The Smartphone: Don’t Leave Home Without It

But with an e-wallet on an Android device you can leave your credit cards behind.



Using your Android smartphone as a credit card looks like the wave of the future.

Google; LG

Just like your smartphone has become the repository for your photos and music, it soon will replace your credit cards. Google has made the first e-wallet push with Google Wallet, debuting with the Sprint Nexus S 4G and coming soon to other Android phones. Google Wallet phones can be used to wirelessly authorize purchases at more than 140,000 MasterCard PayPass merchants in the United States.

Though the service is still in its infancy, dozens of businesses across Orlando already support Google Wallet, including numerous CVS and 7-Eleven locations. Availability will continue to expand, given Google has already forged partnerships with Macy’s, Toys R Us, Radio Shack, Sports Authority and Jamba Juice, with Subway, Chevron and other merchants soon to follow.

Google Wallet relies on a wireless chip in your smartphone that utilizes near-field communication technology. It currently supports Citi PayPass-eligible MasterCard credit cards and the Google Prepaid Card, with support for “all the cards you keep in your wallet” promised in the future.

I’m all for my smartphone helping me reduce the size of my wallet. But when it comes to using it as a giant credit card, I’m more than a little bit concerned about security. Thankfully, Google knows this, and payment credentials are stored securely on a special isolated chip contained in the Nexus S 4G, and a unique PIN number must be entered to authorize transactions.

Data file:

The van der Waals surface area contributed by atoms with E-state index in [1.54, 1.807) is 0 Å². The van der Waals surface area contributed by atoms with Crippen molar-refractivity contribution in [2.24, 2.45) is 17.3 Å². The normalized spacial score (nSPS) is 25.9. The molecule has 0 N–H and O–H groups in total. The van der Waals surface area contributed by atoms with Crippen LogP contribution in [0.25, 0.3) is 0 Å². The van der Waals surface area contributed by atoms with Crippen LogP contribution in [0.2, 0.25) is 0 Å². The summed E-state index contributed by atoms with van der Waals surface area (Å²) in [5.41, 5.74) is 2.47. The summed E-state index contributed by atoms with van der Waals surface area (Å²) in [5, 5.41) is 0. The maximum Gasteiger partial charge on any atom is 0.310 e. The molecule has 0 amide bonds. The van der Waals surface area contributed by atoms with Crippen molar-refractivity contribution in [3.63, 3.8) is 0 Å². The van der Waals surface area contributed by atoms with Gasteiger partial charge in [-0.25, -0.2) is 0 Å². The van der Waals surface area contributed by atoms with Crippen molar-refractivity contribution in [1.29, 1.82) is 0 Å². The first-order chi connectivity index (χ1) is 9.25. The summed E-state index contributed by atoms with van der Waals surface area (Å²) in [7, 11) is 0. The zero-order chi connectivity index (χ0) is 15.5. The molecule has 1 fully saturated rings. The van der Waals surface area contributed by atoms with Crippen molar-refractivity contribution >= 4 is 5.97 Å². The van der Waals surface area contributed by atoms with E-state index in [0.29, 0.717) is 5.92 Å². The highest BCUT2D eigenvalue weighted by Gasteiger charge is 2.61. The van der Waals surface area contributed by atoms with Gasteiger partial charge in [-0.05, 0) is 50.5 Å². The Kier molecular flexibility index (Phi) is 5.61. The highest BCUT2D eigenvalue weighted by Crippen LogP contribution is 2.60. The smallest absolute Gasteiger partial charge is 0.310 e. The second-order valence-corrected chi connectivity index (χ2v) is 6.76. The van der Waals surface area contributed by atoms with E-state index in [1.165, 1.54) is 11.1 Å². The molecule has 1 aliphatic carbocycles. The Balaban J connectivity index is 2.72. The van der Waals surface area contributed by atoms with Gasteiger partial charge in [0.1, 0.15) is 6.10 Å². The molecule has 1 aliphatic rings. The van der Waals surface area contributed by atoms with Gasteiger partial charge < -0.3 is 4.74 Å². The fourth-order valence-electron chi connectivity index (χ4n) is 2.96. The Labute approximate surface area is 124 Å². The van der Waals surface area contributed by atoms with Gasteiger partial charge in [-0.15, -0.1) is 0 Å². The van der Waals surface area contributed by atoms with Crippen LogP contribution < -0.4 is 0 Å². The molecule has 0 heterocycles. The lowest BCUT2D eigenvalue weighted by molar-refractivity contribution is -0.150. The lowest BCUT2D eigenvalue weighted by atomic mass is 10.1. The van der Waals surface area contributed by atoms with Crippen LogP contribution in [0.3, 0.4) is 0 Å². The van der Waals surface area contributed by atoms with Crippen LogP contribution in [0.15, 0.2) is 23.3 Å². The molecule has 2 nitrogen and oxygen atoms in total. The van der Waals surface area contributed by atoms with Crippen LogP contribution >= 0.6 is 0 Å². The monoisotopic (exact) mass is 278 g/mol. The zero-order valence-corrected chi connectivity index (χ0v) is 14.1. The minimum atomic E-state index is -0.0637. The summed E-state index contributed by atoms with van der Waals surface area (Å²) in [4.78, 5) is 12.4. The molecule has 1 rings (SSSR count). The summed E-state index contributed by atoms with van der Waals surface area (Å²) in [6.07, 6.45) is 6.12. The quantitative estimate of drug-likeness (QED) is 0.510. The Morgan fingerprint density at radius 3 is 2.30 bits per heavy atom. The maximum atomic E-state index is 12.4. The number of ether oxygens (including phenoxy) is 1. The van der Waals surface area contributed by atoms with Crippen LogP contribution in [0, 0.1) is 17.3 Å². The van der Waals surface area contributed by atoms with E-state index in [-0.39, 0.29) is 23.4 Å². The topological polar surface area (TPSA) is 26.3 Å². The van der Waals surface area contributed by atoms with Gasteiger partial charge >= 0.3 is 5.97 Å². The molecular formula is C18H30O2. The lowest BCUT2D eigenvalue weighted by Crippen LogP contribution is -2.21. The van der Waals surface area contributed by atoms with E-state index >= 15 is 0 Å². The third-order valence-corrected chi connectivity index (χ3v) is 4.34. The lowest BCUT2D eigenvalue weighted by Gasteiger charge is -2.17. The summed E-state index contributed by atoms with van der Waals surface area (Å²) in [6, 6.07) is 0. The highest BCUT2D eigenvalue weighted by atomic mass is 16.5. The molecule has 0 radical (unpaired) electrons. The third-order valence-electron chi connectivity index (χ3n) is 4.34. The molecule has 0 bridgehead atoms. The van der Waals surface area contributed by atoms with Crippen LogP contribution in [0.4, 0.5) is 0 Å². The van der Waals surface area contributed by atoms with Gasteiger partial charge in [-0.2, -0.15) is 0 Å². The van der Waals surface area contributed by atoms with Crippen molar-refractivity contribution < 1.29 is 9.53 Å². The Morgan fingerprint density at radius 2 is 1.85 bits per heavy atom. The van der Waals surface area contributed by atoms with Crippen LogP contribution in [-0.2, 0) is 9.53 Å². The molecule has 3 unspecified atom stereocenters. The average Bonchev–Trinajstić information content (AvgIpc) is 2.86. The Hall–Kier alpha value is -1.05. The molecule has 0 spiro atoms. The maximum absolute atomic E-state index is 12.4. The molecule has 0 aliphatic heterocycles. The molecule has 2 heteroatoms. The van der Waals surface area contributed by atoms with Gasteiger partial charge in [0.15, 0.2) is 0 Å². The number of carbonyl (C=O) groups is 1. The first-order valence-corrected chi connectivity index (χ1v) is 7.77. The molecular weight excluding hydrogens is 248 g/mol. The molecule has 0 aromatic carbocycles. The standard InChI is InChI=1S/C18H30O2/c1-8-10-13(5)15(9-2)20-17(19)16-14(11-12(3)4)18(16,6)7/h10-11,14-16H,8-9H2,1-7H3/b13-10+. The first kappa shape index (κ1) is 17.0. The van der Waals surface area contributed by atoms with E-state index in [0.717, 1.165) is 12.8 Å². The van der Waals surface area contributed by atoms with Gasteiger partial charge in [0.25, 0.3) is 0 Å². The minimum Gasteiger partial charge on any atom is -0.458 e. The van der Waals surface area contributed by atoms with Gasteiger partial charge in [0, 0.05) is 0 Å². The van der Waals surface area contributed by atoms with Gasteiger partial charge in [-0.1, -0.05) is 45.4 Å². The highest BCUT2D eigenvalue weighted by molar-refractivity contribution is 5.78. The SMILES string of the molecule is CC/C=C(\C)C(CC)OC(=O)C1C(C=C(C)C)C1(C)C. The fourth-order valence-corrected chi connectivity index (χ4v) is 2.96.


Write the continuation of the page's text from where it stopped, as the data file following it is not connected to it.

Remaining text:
Change of View on 3-D Glasses

TV makers see upsides in theater-style shades

As 3-D struggles to catch on in the living room, HDTV makers LG and Vizio have switched from expensive active-shutter 3-D glasses to cheaper passive ones, much like movie theaters use. 

Battery-powered active-shutter glasses cost more than $100 and can’t be used with another manufacturer’s TV, leaving Panasonic, Samsung and Sony as expensive options for a 3-D viewing party. Active-shutter glasses include complex circuitry to dim each lens, making them heavier than passive glasses. And some users say the active switching causes headaches, though I have not experienced this problem.

These concerns have prompted LG and Vizio to adopt lighter, battery-free passive glasses that are more like a specially designed pair of polarized sunglasses. But there is a trade-off: Passive 3-D produces a lower-resolution image, while active-shutter is true high-definition 1080p. However, most people won’t notice the lower resolution of passive 3-D.

If you’re itching to go 3-D and don’t want to buy a half-dozen glasses for $600, go passive.

—N.H.
 

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